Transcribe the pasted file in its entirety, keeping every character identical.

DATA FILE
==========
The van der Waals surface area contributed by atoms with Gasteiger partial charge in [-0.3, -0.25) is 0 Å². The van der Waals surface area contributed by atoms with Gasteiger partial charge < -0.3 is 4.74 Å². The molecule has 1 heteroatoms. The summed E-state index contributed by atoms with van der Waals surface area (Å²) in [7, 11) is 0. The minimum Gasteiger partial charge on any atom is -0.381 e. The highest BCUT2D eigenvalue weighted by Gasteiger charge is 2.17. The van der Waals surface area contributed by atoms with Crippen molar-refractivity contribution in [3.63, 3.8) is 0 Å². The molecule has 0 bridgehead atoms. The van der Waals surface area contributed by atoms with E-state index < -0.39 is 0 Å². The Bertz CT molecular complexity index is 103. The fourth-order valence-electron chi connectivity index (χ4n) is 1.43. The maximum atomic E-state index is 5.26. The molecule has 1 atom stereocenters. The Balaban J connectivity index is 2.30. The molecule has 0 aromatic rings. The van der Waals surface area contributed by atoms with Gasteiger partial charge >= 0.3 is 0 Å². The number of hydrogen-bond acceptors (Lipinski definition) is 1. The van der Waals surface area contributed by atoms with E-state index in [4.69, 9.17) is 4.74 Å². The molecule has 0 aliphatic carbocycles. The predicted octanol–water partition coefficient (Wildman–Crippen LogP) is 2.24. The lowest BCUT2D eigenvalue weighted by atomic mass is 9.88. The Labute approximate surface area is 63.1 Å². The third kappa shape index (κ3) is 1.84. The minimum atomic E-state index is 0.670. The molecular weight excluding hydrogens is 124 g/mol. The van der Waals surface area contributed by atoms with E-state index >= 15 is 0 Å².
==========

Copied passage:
The van der Waals surface area contributed by atoms with Gasteiger partial charge in [-0.3, -0.25) is 0 Å². The van der Waals surface area contributed by atoms with Gasteiger partial charge < -0.3 is 4.74 Å². The molecule has 1 heteroatoms. The summed E-state index contributed by atoms with van der Waals surface area (Å²) in [7, 11) is 0. The minimum Gasteiger partial charge on any atom is -0.381 e. The highest BCUT2D eigenvalue weighted by Gasteiger charge is 2.17. The van der Waals surface area contributed by atoms with Crippen molar-refractivity contribution in [3.63, 3.8) is 0 Å². The molecule has 0 bridgehead atoms. The van der Waals surface area contributed by atoms with E-state index < -0.39 is 0 Å². The Bertz CT molecular complexity index is 103. The fourth-order valence-electron chi connectivity index (χ4n) is 1.43. The maximum atomic E-state index is 5.26. The molecule has 1 atom stereocenters. The Balaban J connectivity index is 2.30. The molecule has 0 aromatic rings. The van der Waals surface area contributed by atoms with Gasteiger partial charge >= 0.3 is 0 Å². The number of hydrogen-bond acceptors (Lipinski definition) is 1. The van der Waals surface area contributed by atoms with E-state index in [4.69, 9.17) is 4.74 Å². The molecule has 0 aliphatic carbocycles. The predicted octanol–water partition coefficient (Wildman–Crippen LogP) is 2.24. The lowest BCUT2D eigenvalue weighted by atomic mass is 9.88. The Labute approximate surface area is 63.1 Å². The third kappa shape index (κ3) is 1.84. The minimum atomic E-state index is 0.670. The molecular weight excluding hydrogens is 124 g/mol. The van der Waals surface area contributed by atoms with E-state index >= 15 is 0 Å².